Letter to the Editor: Cambridge waterfront development

Posted 5/12/22

I’ve frequently tried to explain this and it never seems to sink in. But here goes anyway:

1) The idea of a waterfront development is not a new concept. Nor is it the first time the public …

Create an account for additional free stories

Thank you for visiting BayToBayNews. Registered visitors can read 5 free stories per month. Visit our sign-up page to register for your free stories.


Start a digital subscription today!

Subscribers can read unlimited stories for a special introductory rate of $5.99 per month.

Subscribers, please log in to continue

Letter to the Editor: Cambridge waterfront development

Posted

I’ve frequently tried to explain this and it never seems to sink in. But here goes anyway:

1) The idea of a waterfront development is not a new concept. Nor is it the first time the public is being asked about it. This process has been going on for almost 30 years. During that time there have been public hearings, surveys, studies, committees, and literally hundreds of opportunities for the community to get involved in what they would like to see along the waterfront.

Throughout that time, the vast majority of the community has stated that they want to preserve public access and open space, have some form of commercial development (restaurants and shopping) that doesn’t detract from downtown, event/concert space, and some residential while at the same time preserving the maritime heritage and feel of Cambridge.

2) The hospital was never a part of the initial plans or even the discussion. It was assumed that the hospital would remain and any development would build around that. However, over the past 20 years, if you haven’t been paying attention, the entire medical delivery system has completely changed. DGH was swallowed by Shore Health which was taken over by UMMS. Services consolidated or were diminished and the bulk of that hospital building was barely in use.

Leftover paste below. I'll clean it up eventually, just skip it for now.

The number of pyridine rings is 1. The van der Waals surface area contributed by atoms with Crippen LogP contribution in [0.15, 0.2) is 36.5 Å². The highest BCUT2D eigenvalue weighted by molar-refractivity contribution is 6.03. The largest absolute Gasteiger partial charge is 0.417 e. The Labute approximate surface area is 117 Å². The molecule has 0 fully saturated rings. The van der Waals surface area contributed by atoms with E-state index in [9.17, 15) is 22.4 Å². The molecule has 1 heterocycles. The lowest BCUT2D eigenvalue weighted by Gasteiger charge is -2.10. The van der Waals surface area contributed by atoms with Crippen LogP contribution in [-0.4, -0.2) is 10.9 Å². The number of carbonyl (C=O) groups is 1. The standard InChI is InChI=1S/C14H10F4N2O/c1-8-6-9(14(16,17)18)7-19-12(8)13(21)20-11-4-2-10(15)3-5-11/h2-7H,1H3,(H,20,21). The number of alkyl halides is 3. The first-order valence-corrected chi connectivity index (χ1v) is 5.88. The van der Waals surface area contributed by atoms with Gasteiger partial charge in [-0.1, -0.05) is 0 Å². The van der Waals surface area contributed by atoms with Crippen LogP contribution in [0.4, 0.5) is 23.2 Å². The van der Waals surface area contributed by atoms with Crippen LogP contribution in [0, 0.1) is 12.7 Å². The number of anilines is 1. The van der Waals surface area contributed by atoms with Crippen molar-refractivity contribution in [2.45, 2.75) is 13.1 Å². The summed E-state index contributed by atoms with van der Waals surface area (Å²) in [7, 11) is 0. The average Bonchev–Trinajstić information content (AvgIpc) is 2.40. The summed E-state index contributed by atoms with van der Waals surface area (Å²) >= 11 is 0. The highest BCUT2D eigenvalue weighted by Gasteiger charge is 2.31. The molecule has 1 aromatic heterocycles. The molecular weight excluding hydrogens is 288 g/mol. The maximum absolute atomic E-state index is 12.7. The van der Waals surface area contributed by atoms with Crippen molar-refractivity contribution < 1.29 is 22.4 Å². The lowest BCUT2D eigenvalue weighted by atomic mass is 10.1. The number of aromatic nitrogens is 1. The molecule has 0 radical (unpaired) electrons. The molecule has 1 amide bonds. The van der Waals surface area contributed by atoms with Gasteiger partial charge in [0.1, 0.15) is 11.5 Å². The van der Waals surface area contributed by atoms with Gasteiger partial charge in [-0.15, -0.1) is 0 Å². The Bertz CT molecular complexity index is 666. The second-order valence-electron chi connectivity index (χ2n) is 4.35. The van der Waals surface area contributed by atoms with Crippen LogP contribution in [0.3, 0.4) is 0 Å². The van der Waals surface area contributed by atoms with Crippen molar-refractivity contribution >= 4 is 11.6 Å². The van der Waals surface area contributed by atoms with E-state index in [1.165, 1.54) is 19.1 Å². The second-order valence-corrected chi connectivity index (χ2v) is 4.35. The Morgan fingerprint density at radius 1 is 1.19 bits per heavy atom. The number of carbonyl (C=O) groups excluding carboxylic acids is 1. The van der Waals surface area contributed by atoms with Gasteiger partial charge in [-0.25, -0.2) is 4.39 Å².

Rather than leaving Cambridge entirely, which almost happened, the hospital started exploring the option of relocating to a new facility, which is what we have now. Some services were enhanced, others were diminished, but to say the potential of a waterfront development caused this to happen is just plain wrong. Further, it is going to cost the state literally millions of dollars simply to tear down the building.

3) What is CWDI? Well, for many years, with each change in the city or county government, the process of potentially developing the waterfront stalled. Government is not in the business of marketing or selling real estate and in order to protect the community’s desires for the property, a real estate development corporation (Cambridge Waterfront Development) was formed. This is made up by a local board of unpaid volunteers appointed by the City, the County, and the State to keep the process moving forward.

4) This is the farthest along the waterfront development process has ever been. There will be many, many more opportunities for the community to be involved in the process and voice their opinions at public hearings and other meetings.

But to suggest that “the fix is in” or “follow the money” or all these other conspiracy theories is almost laughable if this wasn’t such a serious and important project.

If CWDI didn’t exist, the hospital or other surrounding properties could have very well simply sold to the highest bidder and we’d just have high rise condos on top of the water with no public access.

Stay involved, but most importantly, stay positive!

Chad Malkus

Cambridge City Council member, Ward 5